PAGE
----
Head lice has become a significant problem facing American families today. In fact, head lice is the second leading cause of absenteeism from schools, just after the common cold. In 2010, the American Academy of Pediatrics revised its guidelines urging schools to allow children with nits (lice eggs) to remain in school as nits are not transferable until after live bugs emerge and mature. This has sparked debate on this topic among pediatricians, educators, school nurses, and parents who attempt to weigh the potentially increased risk of lice transmission against the cost of missed school days. An estimated 6-12 million cases are reported each year among school age children and this is likely low; many cases go unreported as families often hide in shame for fear that their children will be ostracized.
Head lice are insects that live on human heads and are transferred from person to person through direct contact. Head lice can not hop, jump, or fly so people need to be in close enough contact for the bug to crawl from one head to another. Occasionally, a louse is transferred through a vector such as a hat or on a chair, but this is the exception; lice only survive for a day or so off the head and do not like to leave their food source unless there is a fresh food source nearby i.e. another human head.
In addition, the only criteria that head lice use in determining which head to go to is proximity. If you are near an infested person, then you are vulnerable. Head lice need to be able to adhere to the hair and then use it as a ladder of sorts to get to the scalp where they can get the blood on which they feed three times daily. This begs the question: what type of hair is attractive to head lice? The answer: any type, but the cleaner the hair the easier it is for the louse to attach and makes its way to the scalp. That’s right; lice like clean hair. Dirty hair is generally covered with oil which makes it more challenging for the louse to attach to.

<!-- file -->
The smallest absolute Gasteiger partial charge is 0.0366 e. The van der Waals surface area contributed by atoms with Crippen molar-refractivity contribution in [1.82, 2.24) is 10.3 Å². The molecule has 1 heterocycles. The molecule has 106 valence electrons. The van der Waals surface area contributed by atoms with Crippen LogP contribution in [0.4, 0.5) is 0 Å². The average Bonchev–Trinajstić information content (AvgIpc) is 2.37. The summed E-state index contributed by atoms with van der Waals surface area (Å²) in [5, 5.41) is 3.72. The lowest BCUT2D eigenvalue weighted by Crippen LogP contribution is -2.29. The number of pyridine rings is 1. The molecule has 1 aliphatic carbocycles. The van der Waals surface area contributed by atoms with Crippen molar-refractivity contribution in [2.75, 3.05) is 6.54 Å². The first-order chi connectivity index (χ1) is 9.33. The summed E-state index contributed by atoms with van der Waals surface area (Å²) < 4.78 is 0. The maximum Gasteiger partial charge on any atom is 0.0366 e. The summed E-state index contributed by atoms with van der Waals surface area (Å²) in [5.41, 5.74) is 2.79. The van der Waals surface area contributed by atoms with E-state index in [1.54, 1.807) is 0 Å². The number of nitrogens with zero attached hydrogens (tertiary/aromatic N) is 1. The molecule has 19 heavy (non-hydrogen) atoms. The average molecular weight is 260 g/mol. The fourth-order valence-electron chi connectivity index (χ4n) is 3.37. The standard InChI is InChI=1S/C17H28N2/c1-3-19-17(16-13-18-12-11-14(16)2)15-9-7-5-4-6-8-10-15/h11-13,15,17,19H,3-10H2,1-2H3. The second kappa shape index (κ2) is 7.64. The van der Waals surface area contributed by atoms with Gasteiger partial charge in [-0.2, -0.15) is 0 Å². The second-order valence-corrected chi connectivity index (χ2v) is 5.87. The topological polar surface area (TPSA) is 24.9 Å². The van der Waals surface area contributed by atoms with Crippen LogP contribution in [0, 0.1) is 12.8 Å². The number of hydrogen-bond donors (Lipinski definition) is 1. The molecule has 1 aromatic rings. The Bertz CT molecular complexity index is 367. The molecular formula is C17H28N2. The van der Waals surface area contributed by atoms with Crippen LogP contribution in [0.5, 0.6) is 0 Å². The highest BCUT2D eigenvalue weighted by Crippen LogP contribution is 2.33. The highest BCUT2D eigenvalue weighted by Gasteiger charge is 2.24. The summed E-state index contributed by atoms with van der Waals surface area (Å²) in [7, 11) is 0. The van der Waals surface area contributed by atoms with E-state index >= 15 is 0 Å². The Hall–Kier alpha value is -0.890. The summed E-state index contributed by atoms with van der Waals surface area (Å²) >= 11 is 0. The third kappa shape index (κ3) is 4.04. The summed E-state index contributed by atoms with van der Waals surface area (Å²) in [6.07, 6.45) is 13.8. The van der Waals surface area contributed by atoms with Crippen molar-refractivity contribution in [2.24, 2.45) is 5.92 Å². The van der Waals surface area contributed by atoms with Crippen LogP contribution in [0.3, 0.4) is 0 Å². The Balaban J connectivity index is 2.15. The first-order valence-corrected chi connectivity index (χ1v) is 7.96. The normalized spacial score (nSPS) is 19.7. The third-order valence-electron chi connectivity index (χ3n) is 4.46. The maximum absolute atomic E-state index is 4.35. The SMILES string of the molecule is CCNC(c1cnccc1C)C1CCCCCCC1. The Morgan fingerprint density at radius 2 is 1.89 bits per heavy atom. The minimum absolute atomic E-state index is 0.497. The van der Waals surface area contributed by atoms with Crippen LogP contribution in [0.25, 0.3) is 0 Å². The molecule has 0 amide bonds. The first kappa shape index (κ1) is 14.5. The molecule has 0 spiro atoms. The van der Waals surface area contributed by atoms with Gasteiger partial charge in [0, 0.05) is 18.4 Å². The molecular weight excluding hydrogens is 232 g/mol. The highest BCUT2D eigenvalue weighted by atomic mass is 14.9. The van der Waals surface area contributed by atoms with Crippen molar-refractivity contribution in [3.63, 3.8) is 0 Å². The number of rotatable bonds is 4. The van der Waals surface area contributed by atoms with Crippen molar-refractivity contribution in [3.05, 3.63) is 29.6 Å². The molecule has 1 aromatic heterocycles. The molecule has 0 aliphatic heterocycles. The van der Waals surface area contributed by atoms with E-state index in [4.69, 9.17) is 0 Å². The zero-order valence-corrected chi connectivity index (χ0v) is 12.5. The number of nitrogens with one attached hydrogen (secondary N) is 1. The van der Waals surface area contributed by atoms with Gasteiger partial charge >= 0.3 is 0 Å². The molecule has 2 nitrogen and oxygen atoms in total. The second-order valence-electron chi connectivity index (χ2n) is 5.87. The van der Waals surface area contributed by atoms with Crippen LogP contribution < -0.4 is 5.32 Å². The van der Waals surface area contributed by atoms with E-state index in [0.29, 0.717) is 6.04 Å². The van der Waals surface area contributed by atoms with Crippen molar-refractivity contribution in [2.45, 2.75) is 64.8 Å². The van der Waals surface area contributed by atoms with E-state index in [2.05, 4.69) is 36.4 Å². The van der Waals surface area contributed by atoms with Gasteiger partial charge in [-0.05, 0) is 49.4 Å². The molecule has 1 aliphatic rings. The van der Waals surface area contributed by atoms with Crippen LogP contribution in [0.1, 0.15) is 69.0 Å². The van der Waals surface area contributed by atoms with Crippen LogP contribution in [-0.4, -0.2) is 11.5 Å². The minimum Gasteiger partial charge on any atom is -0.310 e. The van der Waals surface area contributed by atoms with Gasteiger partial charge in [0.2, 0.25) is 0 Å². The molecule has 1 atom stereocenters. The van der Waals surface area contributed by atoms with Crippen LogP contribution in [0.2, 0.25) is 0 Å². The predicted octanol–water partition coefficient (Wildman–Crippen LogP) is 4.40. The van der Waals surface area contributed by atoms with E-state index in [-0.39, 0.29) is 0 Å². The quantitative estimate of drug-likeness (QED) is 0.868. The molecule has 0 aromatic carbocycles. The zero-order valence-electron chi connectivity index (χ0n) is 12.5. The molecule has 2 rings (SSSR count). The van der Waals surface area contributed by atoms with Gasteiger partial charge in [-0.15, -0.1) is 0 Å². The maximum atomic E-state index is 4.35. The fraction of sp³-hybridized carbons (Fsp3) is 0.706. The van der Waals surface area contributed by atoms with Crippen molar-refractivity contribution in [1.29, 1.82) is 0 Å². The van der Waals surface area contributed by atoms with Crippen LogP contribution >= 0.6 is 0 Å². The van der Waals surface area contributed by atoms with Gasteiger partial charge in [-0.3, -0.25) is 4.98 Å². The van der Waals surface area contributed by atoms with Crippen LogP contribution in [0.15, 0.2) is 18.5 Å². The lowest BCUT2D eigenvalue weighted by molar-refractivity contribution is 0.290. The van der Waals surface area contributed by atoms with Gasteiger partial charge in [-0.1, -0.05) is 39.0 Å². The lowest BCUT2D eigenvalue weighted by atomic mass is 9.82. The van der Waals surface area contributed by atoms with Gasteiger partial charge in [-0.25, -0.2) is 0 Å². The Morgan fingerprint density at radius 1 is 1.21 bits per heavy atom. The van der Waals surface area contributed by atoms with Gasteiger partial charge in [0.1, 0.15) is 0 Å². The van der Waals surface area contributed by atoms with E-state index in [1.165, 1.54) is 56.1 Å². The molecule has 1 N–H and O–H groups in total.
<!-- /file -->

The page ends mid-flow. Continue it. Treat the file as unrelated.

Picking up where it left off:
Let’s review: lice are more likely found on children and adults with good hygiene (clean hair) and those who are social (in close contact with others). Children whom we treat are usually socially busy, active on sports teams, well-groomed, etc. The child who spends most of his or her time alone at home is not a high-risk candidate for head lice. It is safe to state that if your child has head lice you are doing nothing wrong and neither is your child.
The sooner we get our heads on straight about head lice and what it means to be one of millions of kids diagnosed with it each year, the sooner we can drop the stigma that has been associated with lice over the decades. When we are no longer embarrassed about having lice in our families, we will be more open with our children’s friends so that they too will be able to get checked and if necessary treated before passing it along to others. We will feel comfortable reporting incidences to schools so that if there is a cluster, lice treatment information can be sent home to parents. When we are not ashamed or feel that somehow we have been remiss as parents, we will reach out for help to treat our own children so that we can stop spinning wheels using chemicals that studies show do not work. Two recent studies, one at the University of Massachusetts at Amherst conducted in 2014 and one at Southern Illinois University done in 2015 show that lice have mutated and are highly resistant to many lice pesticides. Once we accept that head lice are commonplace and that no one is immune, only then will we be able to reverse the trend line that reflects the growth in the incidence of head lice.Visit Our Lice Education Center